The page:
A victory for African National Congress but a defeat for Jacob Zuma
Jacob Gedleyihlekisa Zuma does not have full support within his party ANC Photograph: (Pinterest)
Having survived eight motions of no confidence, South Africa's president Jacob Gezedleyihlekisa Zuma has emerged as a political survivor. From his rise to power to the eighth time attempt at removing him from the power and with all the corruption scandals, President Zuma's political career has been a rollercoaster ride.
Things, however, are different this time. Zuma might have survived this eighth no confidence vote by 198 votes, but the results have proved his victory to be narrow. Worst still, 29 of Zuma's own MPs voted to oust him. This brings to light that Zuma may not be enjoying full support within The African National Congress (ANC) after all.
ANC which enjoys 62.15 per cent of votes saw the majority of its MPs united to save the party. Despite the rift among partners of the ANC's tripartite alliance, the victory was not for Zuma but for the ANC, and here is how it happened. Ahead of the vote, the ANC factions failed to reach a consensus on who will lead the party should the no confidence vote succeed.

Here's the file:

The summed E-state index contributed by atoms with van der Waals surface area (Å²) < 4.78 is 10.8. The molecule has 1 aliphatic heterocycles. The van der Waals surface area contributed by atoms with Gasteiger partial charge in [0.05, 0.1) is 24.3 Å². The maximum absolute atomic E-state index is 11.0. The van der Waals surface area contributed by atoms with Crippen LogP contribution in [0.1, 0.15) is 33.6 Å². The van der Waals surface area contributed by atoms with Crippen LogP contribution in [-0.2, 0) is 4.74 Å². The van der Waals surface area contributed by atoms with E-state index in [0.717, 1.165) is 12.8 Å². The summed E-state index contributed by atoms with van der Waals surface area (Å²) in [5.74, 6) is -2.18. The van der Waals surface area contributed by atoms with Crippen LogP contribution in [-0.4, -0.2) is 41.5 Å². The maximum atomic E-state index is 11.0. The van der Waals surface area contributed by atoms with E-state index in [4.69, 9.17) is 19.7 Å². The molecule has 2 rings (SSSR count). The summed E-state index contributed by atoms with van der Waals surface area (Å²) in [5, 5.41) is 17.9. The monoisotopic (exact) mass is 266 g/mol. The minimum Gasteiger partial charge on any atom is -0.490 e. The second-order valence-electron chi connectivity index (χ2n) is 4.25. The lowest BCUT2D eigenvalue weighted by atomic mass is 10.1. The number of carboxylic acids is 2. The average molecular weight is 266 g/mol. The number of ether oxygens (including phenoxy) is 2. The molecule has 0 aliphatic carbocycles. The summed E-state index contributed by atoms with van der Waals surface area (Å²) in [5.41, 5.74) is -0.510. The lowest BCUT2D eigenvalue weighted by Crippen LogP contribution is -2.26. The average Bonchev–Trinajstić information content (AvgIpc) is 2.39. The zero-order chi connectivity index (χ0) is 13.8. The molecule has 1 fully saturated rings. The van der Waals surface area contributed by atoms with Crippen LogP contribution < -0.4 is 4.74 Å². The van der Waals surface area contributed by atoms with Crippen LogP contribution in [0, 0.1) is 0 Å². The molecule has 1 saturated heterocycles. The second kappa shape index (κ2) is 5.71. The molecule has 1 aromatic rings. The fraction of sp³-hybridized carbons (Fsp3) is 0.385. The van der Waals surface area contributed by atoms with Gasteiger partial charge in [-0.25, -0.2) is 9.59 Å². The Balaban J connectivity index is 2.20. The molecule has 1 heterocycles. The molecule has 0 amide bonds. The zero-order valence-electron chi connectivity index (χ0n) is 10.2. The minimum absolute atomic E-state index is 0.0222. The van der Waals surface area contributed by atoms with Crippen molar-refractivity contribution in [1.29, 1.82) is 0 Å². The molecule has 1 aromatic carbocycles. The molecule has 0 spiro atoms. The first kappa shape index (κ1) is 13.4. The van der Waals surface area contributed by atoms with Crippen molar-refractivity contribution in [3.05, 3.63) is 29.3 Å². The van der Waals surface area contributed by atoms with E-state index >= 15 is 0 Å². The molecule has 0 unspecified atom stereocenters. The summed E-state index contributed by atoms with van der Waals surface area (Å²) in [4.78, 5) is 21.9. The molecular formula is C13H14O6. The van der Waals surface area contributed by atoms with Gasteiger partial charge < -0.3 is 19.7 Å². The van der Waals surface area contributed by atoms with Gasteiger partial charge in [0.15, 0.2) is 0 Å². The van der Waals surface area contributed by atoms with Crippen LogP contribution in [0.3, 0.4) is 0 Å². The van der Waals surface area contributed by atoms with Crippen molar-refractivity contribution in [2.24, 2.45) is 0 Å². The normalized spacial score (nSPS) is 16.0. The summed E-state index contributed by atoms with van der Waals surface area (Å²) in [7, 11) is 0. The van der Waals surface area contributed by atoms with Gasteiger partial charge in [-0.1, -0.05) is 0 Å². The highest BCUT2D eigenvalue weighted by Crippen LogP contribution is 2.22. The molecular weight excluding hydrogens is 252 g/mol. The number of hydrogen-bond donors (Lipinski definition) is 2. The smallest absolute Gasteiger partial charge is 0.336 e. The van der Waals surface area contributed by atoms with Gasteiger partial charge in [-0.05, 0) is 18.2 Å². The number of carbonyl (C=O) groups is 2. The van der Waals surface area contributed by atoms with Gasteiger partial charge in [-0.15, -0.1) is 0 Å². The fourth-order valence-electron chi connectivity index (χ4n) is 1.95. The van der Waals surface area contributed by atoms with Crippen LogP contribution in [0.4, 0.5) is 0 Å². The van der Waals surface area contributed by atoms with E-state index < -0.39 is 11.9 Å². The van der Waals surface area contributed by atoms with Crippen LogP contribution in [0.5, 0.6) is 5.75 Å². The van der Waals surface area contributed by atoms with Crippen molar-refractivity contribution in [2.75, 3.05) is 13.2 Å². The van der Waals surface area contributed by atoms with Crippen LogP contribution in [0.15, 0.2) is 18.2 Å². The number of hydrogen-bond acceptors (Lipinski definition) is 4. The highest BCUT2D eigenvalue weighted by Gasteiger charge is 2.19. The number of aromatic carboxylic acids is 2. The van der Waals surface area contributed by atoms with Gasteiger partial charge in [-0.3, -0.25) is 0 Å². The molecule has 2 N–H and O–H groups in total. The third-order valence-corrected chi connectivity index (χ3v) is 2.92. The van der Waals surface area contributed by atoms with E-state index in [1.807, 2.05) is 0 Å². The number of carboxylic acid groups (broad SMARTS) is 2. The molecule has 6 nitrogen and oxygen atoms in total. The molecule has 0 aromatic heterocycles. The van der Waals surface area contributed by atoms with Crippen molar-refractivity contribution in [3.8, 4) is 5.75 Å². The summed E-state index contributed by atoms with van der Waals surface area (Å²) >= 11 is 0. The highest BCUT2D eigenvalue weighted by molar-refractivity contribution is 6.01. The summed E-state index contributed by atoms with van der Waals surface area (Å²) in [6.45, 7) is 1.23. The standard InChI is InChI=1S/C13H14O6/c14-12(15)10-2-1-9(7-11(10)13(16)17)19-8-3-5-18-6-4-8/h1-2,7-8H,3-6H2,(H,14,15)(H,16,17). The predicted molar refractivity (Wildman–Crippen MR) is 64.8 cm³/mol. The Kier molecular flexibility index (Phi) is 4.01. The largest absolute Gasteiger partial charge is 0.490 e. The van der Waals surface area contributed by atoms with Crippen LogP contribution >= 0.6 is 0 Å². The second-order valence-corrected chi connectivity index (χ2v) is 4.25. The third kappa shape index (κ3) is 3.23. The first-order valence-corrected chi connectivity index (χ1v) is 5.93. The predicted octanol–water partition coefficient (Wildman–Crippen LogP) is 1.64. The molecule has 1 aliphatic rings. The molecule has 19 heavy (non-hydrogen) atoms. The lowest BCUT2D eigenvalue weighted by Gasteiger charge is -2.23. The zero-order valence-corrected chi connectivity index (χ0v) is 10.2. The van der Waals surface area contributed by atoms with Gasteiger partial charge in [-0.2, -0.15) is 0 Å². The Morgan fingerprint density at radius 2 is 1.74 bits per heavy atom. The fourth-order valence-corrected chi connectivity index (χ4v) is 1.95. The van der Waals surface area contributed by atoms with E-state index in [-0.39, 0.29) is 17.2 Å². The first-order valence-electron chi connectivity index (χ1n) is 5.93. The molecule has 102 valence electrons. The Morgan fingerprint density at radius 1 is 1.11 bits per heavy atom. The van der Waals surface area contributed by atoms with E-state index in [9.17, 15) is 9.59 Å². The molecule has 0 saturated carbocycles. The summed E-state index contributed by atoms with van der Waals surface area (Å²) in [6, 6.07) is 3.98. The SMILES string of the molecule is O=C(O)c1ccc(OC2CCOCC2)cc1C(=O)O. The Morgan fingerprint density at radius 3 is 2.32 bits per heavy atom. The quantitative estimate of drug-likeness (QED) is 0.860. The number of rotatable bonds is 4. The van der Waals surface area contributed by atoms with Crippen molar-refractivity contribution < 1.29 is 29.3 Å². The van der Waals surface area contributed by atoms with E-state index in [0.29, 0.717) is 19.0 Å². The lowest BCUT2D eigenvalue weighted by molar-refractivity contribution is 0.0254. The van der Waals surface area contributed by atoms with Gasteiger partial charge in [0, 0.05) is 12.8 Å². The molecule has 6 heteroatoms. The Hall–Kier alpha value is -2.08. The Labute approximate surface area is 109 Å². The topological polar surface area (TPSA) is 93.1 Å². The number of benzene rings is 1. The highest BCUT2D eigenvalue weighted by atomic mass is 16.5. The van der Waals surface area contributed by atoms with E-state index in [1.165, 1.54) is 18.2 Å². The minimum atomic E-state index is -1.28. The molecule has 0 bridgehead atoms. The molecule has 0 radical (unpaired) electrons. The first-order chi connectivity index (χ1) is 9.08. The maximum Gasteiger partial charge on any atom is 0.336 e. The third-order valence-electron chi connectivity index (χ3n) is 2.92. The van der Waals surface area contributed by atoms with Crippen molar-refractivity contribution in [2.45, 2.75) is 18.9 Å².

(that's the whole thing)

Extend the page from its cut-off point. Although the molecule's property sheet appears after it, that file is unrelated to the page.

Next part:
Addressing the media few days before the vote, the ANC Chief Whip Jackson Mthembu said that the ANC is not ready for a new leader, and voting president Jacob Zuma out would be like a nuclear bomb. Zuma's deputy Cyril Ramaphosa Blade as well as Ndzimande, the leader of the South African Communist Party ( SACP), added to the explosive words of the chief whip by calling for the resignation of Zuma.
The SACP holds a majority of 80 MPs out of the 249 ANC tripartite alliance. The majority of ministers in the Zuma cabinet are SACP members, including Zuma's deputy Ramaphosa. The communists publicly supported calls for the president to resign since the Finance Minister Pravin Godharnthe was fired in an overnight cabinet reshuffle.
the failure of ANCs' MPs to remove president Jacob Zuma from power in spite of corruption charges against him further weakens the ANC ahead of the general election.
Although the Opposition which championed the no confidence vote fell short of the requisite number of MPs to support the motion, the failure of ANCs' MPs to remove president Jacob Zuma from power in spite of corruption charges against him further weakens ANC, the "liberator party", ahead of the general election in 2019.
This has been the dream of the main Opposition: to collapse the once resilient structure of ANC through exposing its flaws and rift. Already the Democratic Alliance (DA) is sharing power in some of the ANC's key metro municipalities and there has been a complete ouster of the ANC in 2 metros.
The outcome of the no-confidence motion has further depreciated the South African Rand and many of the problems raised during the debate remain unresolved. As the party goes to an elective conference in December, it is still unclear as to who will lead the ANC to the 2019 polls, and turn around Africa's most advanced economy by bringing about a change in the devastating unemployment rate of 27 per cent.